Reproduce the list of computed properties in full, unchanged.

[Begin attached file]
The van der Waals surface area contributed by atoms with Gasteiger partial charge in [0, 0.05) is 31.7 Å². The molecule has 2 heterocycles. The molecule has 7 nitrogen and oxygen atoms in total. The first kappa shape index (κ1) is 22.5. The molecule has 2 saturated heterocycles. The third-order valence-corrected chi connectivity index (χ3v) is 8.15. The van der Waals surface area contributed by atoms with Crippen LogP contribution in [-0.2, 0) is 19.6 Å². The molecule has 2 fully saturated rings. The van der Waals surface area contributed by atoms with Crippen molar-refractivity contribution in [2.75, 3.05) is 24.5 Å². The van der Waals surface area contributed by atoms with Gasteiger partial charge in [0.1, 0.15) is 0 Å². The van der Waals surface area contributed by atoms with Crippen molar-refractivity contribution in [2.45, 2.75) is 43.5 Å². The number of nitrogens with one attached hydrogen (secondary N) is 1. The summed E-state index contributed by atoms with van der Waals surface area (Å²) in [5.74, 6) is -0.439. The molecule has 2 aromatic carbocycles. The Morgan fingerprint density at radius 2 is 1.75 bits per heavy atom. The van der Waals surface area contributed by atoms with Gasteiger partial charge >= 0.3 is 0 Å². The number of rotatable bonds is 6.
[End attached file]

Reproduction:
The van der Waals surface area contributed by atoms with Gasteiger partial charge in [0, 0.05) is 31.7 Å². The molecule has 2 heterocycles. The molecule has 7 nitrogen and oxygen atoms in total. The first kappa shape index (κ1) is 22.5. The molecule has 2 saturated heterocycles. The third-order valence-corrected chi connectivity index (χ3v) is 8.15. The van der Waals surface area contributed by atoms with Crippen LogP contribution in [-0.2, 0) is 19.6 Å². The molecule has 2 fully saturated rings. The van der Waals surface area contributed by atoms with Crippen molar-refractivity contribution in [2.75, 3.05) is 24.5 Å². The van der Waals surface area contributed by atoms with Gasteiger partial charge in [0.1, 0.15) is 0 Å². The van der Waals surface area contributed by atoms with Crippen molar-refractivity contribution in [2.45, 2.75) is 43.5 Å². The number of nitrogens with one attached hydrogen (secondary N) is 1. The summed E-state index contributed by atoms with van der Waals surface area (Å²) in [5.74, 6) is -0.439. The molecule has 2 aromatic carbocycles. The Morgan fingerprint density at radius 2 is 1.75 bits per heavy atom. The van der Waals surface area contributed by atoms with Gasteiger partial charge >= 0.3 is 0 Å². The number of rotatable bonds is 6.